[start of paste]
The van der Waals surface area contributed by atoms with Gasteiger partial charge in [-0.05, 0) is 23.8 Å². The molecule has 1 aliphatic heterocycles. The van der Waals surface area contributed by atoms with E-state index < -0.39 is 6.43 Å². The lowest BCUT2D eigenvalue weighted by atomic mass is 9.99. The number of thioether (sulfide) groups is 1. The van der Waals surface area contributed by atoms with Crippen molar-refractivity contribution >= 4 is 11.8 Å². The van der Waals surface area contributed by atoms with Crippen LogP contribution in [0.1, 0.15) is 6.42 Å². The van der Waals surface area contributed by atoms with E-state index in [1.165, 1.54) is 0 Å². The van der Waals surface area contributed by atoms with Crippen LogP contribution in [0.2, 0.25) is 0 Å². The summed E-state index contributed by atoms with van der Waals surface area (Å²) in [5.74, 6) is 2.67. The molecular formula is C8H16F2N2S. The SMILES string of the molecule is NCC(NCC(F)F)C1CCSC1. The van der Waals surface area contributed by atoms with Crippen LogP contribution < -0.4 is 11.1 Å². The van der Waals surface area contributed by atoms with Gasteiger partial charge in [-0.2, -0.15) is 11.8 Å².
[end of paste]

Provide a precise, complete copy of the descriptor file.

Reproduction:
The van der Waals surface area contributed by atoms with Gasteiger partial charge in [-0.05, 0) is 23.8 Å². The molecule has 1 aliphatic heterocycles. The van der Waals surface area contributed by atoms with E-state index < -0.39 is 6.43 Å². The lowest BCUT2D eigenvalue weighted by atomic mass is 9.99. The number of thioether (sulfide) groups is 1. The van der Waals surface area contributed by atoms with Crippen molar-refractivity contribution >= 4 is 11.8 Å². The van der Waals surface area contributed by atoms with Crippen LogP contribution in [0.1, 0.15) is 6.42 Å². The van der Waals surface area contributed by atoms with E-state index in [1.165, 1.54) is 0 Å². The van der Waals surface area contributed by atoms with Crippen LogP contribution in [0.2, 0.25) is 0 Å². The summed E-state index contributed by atoms with van der Waals surface area (Å²) in [5.74, 6) is 2.67. The molecular formula is C8H16F2N2S. The SMILES string of the molecule is NCC(NCC(F)F)C1CCSC1. The van der Waals surface area contributed by atoms with Crippen LogP contribution < -0.4 is 11.1 Å². The van der Waals surface area contributed by atoms with Gasteiger partial charge in [-0.2, -0.15) is 11.8 Å².